HTC Windows Phone 8S review

Windows Phone 8S

The HTC Windows Phone 8S is a relatively inexpensive Windows Phone 8 smartphone with a 4in display. As such it brings a welcome note of variety to the Windows Phone 8 market, as the smattering of handsets available on the latest Microsoft platform tend toward the premium (think of the Nokia Lumia 920 and the HTC Windows Phone 8X).

That's not to say that the HTC Windows Phone 8S is a bargain-basement handset, far from it. But you can pick it up for around £26 a month on contract, making it the first mid-range Windows Phone 8 device we've tested. (See also: best deals on Windows Phone 8S.)

Not that you'd know it to look at the HTC Windows Phone 8S. It has a stylish and slim two-tone design and benefits from decent build quality. Storage is limited but you can upgrade with a microSD card slot, and there's a solid if unspectacular smartphone camera, with a decent media player that enjoys branded 'Beats' audio.

If you want Windows Phone 8 but are not prepared to break the bank, this could be the phone for you. (Everyone else should check out Group test: what's the best Windows phone? and Group test: what's the best smartphone?)

HTC Windows Phone 8S review: hardware and performance

Let's talk about specs, baby. The HTC Windows Phone 8S sports a 1GHz dual-core processor, and 512MB of RAM. If this was an Android phone those specifications would look a little wan, but Windows Phone is kind to hardware and requires less ammo in order to perform. We'd still prefer to see 1GB RAM, however.

Unfortunately two of the main benchmarks we use to test smartphone performance are not yet available for Windows Phone 8. In the one that is, the SunSpider JavaScript web-browsing benchmark, the Windows Phone 8S completed the test in an average time of 1408ms. This is a decidedly middle-of-the-pack result, placing the HTC well behind other Windows Phone 8 devices such as the Nokia Lumia phones and HTC's own Windows Phone 8X. We didn't find that web browsing was slow, however, just not noticably zippy.

HTC Windows Phone 8S - backGeneral performance is similar: there's nothing wrong with the HTC Windows Phone 8S, it's just not super fast. Using it at the same time as using the Nokia Lumia 820 on occasion we noticed an almost imperceptable lag when loading menus on both handsets. But the Lumia 820 costs more, and it's not a problem for the 8S. You get what you pay for.

What may be a problem is that you get only 4GB of onboard storage with which to play. There is, however, support for microSD cards of up to 32GB, so all is not lost. Another concern is that the battery is a relatively tiny  6.3Wh (1,700mAh) cell. In our experience it just about gets through a day with moderate use.

Rounding out the hardware specification is the camera. That's right: there is only one, a rear-facing 5Mp camera capable of capturing 720p video. Of which more on the next page...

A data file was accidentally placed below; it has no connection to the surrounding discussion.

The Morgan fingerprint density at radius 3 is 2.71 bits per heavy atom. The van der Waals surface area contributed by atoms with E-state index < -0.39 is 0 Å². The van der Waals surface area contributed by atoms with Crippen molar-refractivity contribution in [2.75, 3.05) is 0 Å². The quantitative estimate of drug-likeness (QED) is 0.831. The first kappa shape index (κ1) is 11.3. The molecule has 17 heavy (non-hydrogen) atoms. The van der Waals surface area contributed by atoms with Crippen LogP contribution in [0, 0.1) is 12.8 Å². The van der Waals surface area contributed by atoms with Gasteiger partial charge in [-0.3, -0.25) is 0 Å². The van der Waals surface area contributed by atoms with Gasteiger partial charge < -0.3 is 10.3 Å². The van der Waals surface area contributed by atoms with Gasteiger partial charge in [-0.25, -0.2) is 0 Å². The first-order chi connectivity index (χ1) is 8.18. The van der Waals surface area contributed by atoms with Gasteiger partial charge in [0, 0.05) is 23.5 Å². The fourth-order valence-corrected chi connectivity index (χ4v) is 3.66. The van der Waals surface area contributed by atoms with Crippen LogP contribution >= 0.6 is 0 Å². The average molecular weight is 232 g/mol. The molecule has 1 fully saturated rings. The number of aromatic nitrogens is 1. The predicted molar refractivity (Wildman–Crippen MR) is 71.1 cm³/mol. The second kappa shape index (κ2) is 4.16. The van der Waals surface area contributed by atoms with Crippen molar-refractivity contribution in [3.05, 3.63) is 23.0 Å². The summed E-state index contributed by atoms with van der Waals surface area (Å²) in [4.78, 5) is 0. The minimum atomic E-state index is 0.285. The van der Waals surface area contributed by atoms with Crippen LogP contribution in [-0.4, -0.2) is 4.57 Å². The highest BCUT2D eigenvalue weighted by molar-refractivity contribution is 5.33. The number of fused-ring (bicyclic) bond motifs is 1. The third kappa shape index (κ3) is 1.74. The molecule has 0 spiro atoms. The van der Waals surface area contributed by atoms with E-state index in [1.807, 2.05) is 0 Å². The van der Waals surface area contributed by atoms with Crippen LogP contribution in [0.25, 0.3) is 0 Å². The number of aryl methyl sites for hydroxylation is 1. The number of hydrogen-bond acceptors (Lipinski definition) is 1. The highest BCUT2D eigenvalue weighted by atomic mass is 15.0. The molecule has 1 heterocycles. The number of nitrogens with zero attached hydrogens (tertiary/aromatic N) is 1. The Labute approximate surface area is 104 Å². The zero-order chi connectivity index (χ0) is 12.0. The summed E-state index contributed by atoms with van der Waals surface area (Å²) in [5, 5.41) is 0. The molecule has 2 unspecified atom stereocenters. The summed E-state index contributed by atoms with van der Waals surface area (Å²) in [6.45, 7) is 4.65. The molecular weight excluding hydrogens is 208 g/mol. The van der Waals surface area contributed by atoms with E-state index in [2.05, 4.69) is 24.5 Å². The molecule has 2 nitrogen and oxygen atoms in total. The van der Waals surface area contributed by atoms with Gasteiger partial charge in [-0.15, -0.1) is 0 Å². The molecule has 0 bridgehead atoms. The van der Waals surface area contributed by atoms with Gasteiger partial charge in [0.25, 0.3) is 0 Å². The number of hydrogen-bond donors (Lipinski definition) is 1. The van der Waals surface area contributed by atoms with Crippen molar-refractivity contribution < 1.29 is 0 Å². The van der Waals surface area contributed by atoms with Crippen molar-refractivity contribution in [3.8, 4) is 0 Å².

HTC Windows Phone 8S review: display

The HTC Windows Phone 8S benefits from a 4in Super LCD Gorilla Glass display. In this world of large-screened smartphones that is no longer a big display, but it will prove sufficient for all but the most screen-hungry users. The resolution is similarly middle of the road: by our calculations 480x800 pixels means 233 pixels per inch.

It's perfectly usable and Windows Phone 8 looks as bright and cheery as ever. And it's probably worth pointing out that the 8S's pixel density is better than the Nokia Lumia 820's 217ppi - it just can't compete with the Nokia Lumia 920's 332ppi (or indeed the iPhone 5's 326ppi).

HTC Windows Phone 8S review: design and build

HTC Windows Phone 8SWe like the design of the HTC Windows Phone 8S. it comes in an understated two-tone chassis with a rubberised polycarbonate finish. At 10.3mm thick it is far from the thinnest phone around, but we didn't feel it was particularly bulky. In part that is the smaller than average 4in display. But the Windows Phone 8S also benefits from curved edges that give the impression of slimness. Factor in the solid plastic construction and that rubbery finish and you won't feel that you need a case, either. The screen does attract a lot of finger marks, however.

The HTC Windows Phone 8S measures 63x120.5x10.3mm. From the front it is mostly screen, with a relatively thick bezel at the top, and the usual touch panel with three Windows Phone icons at the bottom. Above the screen is the single speaker - a long thin strip - and an HTC logo. Below the screen, the bottom strip of the Windows Phone 8S is a different colour to the rest. In our case most of the phone's body is black, with a white section at the bottom, but we've also seen it in black and blue. It's a nice touch, making the Windows Phone 8S a little different from the norm.

Around the back of the HTC Windows Phone 8S is a smooth- and rubbery-feeling black panel. At the top is the camera lens and LED flash. Further down is a black HTC logo and a small Beats icon. And then you get to the white strip. On the back this serves a purpose - push down and away from the rest of the phone, and this panel comes away to reveal a SIM tray and microSD card slot. This mechanism feels robust but, unlike a SIM tray, it does also leave you open to losing the cover. Replace the flip off cover and you can use the microUSB connector.

Around the sides of the HTC Windows Phone 8S is arrayed a camera button, volume rocker, and on/off switch. These are all hardware buttons with sufficient travel to make finding them easy enough, although for some reason the on/off switch at the top is almost snug to the top of the phone. Also on the top is a 3.5mm jack audio output.

HTC Windows Phone 8S review: connectivity